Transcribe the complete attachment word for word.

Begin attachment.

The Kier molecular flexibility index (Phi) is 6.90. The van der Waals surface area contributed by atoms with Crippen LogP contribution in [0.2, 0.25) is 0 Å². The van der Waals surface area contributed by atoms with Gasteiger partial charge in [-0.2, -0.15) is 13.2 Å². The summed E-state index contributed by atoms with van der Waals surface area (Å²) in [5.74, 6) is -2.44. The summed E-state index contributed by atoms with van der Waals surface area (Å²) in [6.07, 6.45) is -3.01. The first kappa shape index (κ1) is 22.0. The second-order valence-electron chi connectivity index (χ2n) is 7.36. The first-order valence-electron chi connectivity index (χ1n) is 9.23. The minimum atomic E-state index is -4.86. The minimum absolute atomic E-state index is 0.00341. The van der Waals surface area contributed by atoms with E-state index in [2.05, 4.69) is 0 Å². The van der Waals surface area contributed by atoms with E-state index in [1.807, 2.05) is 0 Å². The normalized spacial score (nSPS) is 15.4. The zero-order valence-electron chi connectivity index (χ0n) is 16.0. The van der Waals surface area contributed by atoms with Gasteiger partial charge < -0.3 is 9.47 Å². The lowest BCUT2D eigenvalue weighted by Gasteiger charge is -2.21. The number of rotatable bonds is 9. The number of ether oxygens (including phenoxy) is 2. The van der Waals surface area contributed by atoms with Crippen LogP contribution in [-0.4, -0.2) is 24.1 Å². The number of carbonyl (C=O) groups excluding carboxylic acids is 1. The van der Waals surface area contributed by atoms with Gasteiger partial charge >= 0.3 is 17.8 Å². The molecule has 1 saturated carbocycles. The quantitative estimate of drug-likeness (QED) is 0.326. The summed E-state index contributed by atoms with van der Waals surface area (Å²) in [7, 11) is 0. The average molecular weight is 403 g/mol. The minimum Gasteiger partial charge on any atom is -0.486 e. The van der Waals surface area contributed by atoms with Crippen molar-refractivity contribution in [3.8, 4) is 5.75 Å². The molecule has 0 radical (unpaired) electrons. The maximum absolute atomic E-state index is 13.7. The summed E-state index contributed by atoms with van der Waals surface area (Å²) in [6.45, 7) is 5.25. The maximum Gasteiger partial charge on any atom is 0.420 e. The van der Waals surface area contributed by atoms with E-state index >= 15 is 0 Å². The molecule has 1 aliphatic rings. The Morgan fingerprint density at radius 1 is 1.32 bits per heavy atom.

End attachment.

The Kier molecular flexibility index (Phi) is 6.90. The van der Waals surface area contributed by atoms with Crippen LogP contribution in [0.2, 0.25) is 0 Å². The van der Waals surface area contributed by atoms with Gasteiger partial charge in [-0.2, -0.15) is 13.2 Å². The summed E-state index contributed by atoms with van der Waals surface area (Å²) in [5.74, 6) is -2.44. The summed E-state index contributed by atoms with van der Waals surface area (Å²) in [6.07, 6.45) is -3.01. The first kappa shape index (κ1) is 22.0. The second-order valence-electron chi connectivity index (χ2n) is 7.36. The first-order valence-electron chi connectivity index (χ1n) is 9.23. The minimum atomic E-state index is -4.86. The minimum absolute atomic E-state index is 0.00341. The van der Waals surface area contributed by atoms with E-state index in [2.05, 4.69) is 0 Å². The van der Waals surface area contributed by atoms with E-state index in [1.807, 2.05) is 0 Å². The normalized spacial score (nSPS) is 15.4. The zero-order valence-electron chi connectivity index (χ0n) is 16.0. The van der Waals surface area contributed by atoms with Gasteiger partial charge < -0.3 is 9.47 Å². The lowest BCUT2D eigenvalue weighted by Gasteiger charge is -2.21. The number of rotatable bonds is 9. The number of ether oxygens (including phenoxy) is 2. The van der Waals surface area contributed by atoms with Crippen LogP contribution in [-0.4, -0.2) is 24.1 Å². The number of carbonyl (C=O) groups excluding carboxylic acids is 1. The van der Waals surface area contributed by atoms with Gasteiger partial charge >= 0.3 is 17.8 Å². The molecule has 1 saturated carbocycles. The quantitative estimate of drug-likeness (QED) is 0.326. The summed E-state index contributed by atoms with van der Waals surface area (Å²) in [7, 11) is 0. The average molecular weight is 403 g/mol. The minimum Gasteiger partial charge on any atom is -0.486 e. The van der Waals surface area contributed by atoms with Crippen molar-refractivity contribution in [3.8, 4) is 5.75 Å². The molecule has 0 radical (unpaired) electrons. The maximum absolute atomic E-state index is 13.7. The summed E-state index contributed by atoms with van der Waals surface area (Å²) in [6.45, 7) is 5.25. The maximum Gasteiger partial charge on any atom is 0.420 e. The van der Waals surface area contributed by atoms with E-state index >= 15 is 0 Å². The molecule has 1 aliphatic rings. The Morgan fingerprint density at radius 1 is 1.32 bits per heavy atom.